Inauguration Day Crowd Estimate Reduced by Half
Monday, December 22, 2008
Officials are casting doubt on an early projection that 4 million to 5 million people could jam downtown Washington on Inauguration Day, saying it is more likely that the crowd will be about half that size.
D.C. authorities said the earlier estimates, provided by Mayor Adrian M. Fenty (D), were based on speculation surrounding the historic nature of the swearing-in of Barack Obama as the nation's first African American president. After weeks of checking with charter bus companies, airlines and other sources, they're reassessing.
"It's more of an art than a science," City Administrator Dan Tangherlini said. "The fact is, earlier it was speculation. Now we're beginning to flesh it out and what the physical capacities of the system are."
The Secret Service has dismissed the high-end estimates of 4 million to 5 million people. But there is universal agreement among security officials and planners that massive numbers of people will flock to the swearing-in of Obama (D), who had drawn huge campaign crowds.
Turnout could easily reach 2 million, officials said, far outstripping the 400,000 who attended the 2005 inauguration of President Bush. Although it is possible that 5 million people will descend on the area in the days leading up to the inauguration, it appears unlikely that trains and local roads could get them all to the Mall and parade route Jan. 20, officials said.
Jawauna Greene, a spokeswoman for the Maryland Transit Administration, said that inaugural planning committees had initially considered up to 6 million attendees. Lately, she said, D.C. officials had scaled back their estimates to about 2 million. "But there's no telling," she said.
Del. Eleanor Holmes Norton (D-D.C.) said the most recent estimates she has gotten from the Presidential Inaugural Committee and federal and local officials project between 1.5 million and 3 million people.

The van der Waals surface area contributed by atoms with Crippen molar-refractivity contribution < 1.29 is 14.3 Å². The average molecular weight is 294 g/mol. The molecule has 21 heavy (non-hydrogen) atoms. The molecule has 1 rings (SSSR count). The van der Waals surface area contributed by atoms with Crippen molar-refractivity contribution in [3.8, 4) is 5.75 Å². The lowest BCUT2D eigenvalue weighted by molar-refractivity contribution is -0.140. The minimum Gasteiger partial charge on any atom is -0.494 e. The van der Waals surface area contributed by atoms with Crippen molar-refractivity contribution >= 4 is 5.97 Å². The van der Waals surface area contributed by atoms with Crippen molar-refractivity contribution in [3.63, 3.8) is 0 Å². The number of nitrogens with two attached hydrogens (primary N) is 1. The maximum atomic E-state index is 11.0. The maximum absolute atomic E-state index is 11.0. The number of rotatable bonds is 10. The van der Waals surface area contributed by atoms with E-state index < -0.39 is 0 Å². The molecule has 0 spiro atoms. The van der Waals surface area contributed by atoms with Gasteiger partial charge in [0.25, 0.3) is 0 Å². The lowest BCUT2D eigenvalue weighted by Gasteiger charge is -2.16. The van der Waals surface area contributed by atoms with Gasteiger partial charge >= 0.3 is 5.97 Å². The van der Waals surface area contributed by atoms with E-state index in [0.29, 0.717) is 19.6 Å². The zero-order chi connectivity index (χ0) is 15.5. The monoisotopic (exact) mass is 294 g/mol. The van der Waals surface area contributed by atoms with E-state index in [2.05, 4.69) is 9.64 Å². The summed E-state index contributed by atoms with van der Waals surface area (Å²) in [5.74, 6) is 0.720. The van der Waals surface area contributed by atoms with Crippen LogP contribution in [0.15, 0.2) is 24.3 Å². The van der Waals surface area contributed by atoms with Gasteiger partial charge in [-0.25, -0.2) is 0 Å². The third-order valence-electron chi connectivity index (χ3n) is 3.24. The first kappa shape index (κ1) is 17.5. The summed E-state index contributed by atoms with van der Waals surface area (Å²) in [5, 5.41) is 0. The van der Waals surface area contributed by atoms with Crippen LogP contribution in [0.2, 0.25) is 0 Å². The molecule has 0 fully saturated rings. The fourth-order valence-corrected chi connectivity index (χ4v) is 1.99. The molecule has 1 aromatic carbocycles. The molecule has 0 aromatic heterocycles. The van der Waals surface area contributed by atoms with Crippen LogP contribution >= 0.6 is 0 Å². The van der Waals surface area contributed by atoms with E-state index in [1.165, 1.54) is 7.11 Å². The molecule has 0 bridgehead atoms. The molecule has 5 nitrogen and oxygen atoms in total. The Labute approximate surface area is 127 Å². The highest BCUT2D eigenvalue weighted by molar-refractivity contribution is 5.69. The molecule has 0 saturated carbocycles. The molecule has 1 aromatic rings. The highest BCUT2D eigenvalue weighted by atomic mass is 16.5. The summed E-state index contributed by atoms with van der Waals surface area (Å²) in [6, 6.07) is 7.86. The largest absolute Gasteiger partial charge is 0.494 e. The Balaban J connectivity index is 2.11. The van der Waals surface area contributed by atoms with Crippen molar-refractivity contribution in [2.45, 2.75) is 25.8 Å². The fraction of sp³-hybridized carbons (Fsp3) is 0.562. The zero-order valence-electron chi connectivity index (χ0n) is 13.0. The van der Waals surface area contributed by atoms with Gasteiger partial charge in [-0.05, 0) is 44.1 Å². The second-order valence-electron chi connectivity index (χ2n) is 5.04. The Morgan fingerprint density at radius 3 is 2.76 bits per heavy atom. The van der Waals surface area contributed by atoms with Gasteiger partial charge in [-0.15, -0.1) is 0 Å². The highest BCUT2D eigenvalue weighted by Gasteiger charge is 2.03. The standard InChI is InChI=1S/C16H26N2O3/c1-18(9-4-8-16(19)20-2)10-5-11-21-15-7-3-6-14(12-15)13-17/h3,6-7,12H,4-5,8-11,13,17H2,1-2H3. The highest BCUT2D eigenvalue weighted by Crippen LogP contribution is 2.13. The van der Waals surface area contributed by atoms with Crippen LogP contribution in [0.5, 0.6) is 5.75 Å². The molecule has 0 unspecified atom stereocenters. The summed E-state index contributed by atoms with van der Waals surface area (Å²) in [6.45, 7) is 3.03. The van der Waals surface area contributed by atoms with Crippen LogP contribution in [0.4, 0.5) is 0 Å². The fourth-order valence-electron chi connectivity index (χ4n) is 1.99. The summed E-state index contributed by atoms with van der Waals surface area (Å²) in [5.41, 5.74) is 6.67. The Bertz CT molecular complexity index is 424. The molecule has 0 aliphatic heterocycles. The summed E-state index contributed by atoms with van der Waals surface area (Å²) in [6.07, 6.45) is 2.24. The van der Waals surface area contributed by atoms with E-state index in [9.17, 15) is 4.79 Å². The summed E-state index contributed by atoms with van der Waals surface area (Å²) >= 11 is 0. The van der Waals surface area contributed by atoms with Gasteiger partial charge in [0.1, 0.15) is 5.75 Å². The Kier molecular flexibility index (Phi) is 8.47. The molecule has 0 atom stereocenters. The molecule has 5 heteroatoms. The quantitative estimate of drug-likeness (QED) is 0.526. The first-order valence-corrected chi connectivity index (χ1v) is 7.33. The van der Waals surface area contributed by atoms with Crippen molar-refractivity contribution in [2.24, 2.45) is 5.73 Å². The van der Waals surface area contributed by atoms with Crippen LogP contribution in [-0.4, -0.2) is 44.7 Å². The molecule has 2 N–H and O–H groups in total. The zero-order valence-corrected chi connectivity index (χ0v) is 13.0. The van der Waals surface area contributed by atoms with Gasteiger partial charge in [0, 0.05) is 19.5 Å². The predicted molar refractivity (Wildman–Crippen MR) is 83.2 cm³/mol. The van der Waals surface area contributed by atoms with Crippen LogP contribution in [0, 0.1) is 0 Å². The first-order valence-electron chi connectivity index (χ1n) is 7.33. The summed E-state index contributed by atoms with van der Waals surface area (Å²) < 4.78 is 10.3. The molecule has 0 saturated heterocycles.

In an interview, Tangherlini said the initial estimates were rather crude, but he would not discuss the latest projections. Early on, some officials looked at simply how many people could squeeze onto the Mall. (About 3 million, Tangherlini said.)
Officials also reasoned that "this thing could be two, three, four times bigger than what we normally see," Tangherlini said. "And they took 'normally see' to be Lyndon B. Johnson's inauguration," which drew a record 1.2 million people in 1965.
With a lack of solid information -- the Secret Service and the Presidential Inaugural Committee declined to make their estimates public -- colossal numbers continue to be bandied about. Maj. Gen. Errol R. Schwartz, head of the D.C. National Guard, said at a news conference Thursday that the crowd estimate was 4 million.
His source? "That is the number I have heard on the television," he said.
The D.C. government recently conducted a telephone and Internet survey of charter bus companies east of the Mississippi River, which concluded that about half of their 23,000 vehicles are booked for the inauguration, Tangherlini said. Estimated number of passengers: 500,000.